The 2017 Global Threat Intelligence Report (GTIR) broke down the cyber security threats the world faced last year. Not only will we discuss some key features, but also ways to mitigate each threat.
73% of Malware Attacks were Distributed via Phishing Attacks
Emails with malicious intent, or phishing emails, proved to be the method of malware distribution in 2017. The risk of falling victim to phishing has been a well-covered topic, but mitigating the risk is still a struggle. Cyber criminals are using this distribution method for two primary reasons.
First, human error. Individuals tend to click without thinking. Users often don’t read what they’re clicking on, or read what they’re accepting. There lies the problem. People receive emails saying they need to open an invoice, receipt, tracking code, etc. and they do it without checking the legitimacy of the email.
Second, malware variants change every hour, in some cases, every few minutes. Therefore, security solutions using a traditional blacklist approach will not catch these unknown variants. If you put those two together, you have a human who is willing to download or approve just about anything, and a security solution that won’t catch it. It’s the perfect storm.
But, there’s a way to stop it. First, is cyber security awareness training for all users. Second, use a security solution that implements an automated whitelist technology. The whitelist will only allow known trust programs to execute, and block all unknown files. By implementing both, phishing attacks will be significantly less likely.
Adobe, Java and Internet Explorer Targeted by Cyber Criminals
According to the GTIR, the three technologies targeted most by hackers were Adobe, Java and Internet Explorer. Why? Because they’re known to not be updated in a timely fashion. The fix? Find a security solution or patch management service that automates the updating process. Therefore, once an update is available, it is done automatically. This will patch any security vulnerabilities found in the previous version, closing the open doors left open for hackers.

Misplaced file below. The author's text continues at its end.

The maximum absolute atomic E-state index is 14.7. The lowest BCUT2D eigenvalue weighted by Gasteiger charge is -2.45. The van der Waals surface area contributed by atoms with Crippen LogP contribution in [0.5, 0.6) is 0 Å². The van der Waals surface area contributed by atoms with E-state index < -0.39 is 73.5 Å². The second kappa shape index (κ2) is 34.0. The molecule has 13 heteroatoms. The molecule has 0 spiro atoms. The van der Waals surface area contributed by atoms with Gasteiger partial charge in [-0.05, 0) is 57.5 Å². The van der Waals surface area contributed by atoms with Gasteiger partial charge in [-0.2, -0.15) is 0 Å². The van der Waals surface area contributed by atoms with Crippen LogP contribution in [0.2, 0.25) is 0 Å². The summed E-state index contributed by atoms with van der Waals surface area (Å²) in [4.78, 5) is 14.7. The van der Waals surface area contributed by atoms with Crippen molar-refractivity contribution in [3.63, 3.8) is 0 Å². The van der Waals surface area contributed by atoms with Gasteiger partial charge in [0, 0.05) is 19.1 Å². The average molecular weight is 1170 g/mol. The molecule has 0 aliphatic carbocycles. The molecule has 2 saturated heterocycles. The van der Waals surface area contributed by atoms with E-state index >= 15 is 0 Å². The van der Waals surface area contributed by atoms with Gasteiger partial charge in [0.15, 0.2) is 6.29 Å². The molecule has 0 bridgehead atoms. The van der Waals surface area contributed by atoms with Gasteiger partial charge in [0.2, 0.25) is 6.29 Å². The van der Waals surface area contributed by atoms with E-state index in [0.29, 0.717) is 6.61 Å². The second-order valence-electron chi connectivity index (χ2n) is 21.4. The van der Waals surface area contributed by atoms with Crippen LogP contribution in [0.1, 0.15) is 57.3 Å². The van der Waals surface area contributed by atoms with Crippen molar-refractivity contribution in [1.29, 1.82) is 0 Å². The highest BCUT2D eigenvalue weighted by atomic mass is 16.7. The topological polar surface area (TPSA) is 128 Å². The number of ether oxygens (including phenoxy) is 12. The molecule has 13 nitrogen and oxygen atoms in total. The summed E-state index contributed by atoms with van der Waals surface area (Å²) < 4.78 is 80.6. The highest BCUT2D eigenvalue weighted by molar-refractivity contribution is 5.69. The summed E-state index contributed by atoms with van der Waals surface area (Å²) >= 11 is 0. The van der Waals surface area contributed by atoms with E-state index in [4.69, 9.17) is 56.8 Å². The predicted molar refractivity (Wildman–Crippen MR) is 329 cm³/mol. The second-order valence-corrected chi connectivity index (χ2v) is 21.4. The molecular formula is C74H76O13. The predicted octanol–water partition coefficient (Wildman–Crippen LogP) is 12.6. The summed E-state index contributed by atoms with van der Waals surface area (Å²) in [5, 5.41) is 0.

77% of all Ransomware was Within Four Industries
The GTIR also reported over three-quarters of 2017’s ransomware attacks that took place throughout the globe, hit four major industries. Twenty-eight percent hit the business and professional services industry, 19% hit government agencies, and the remaining 30% was split evenly between the retail and healthcare industries.
Last year, ransomware damage costs were expected to exceed $5 billion worldwide. This includes costs associated with ransom payments, company downtime, lost productivity, reputation damage, and remediation costs.
With primary sectors, such as the government and healthcare industries, being targeted, and the hefty price tag associated with these attacks, prevention has never been more critical. To properly prevent malicious cyber attacks, such as ransomware, users must do the following:
- Keep the operating system updated
- Ensure all programs and application, including the security solution, is updated
- Implement a security solution that utilizes an application whitelist technology
- Take part in cyber security training
- Disable Macros
- Evaluate administrative rights access, and remove all parties who do not need said access
By implementing the above suggestions, cyber security threats users worldwide face daily will be minimized drastically. Cyber security threats for 2018 will only continue to advance. How will you protect yourself?
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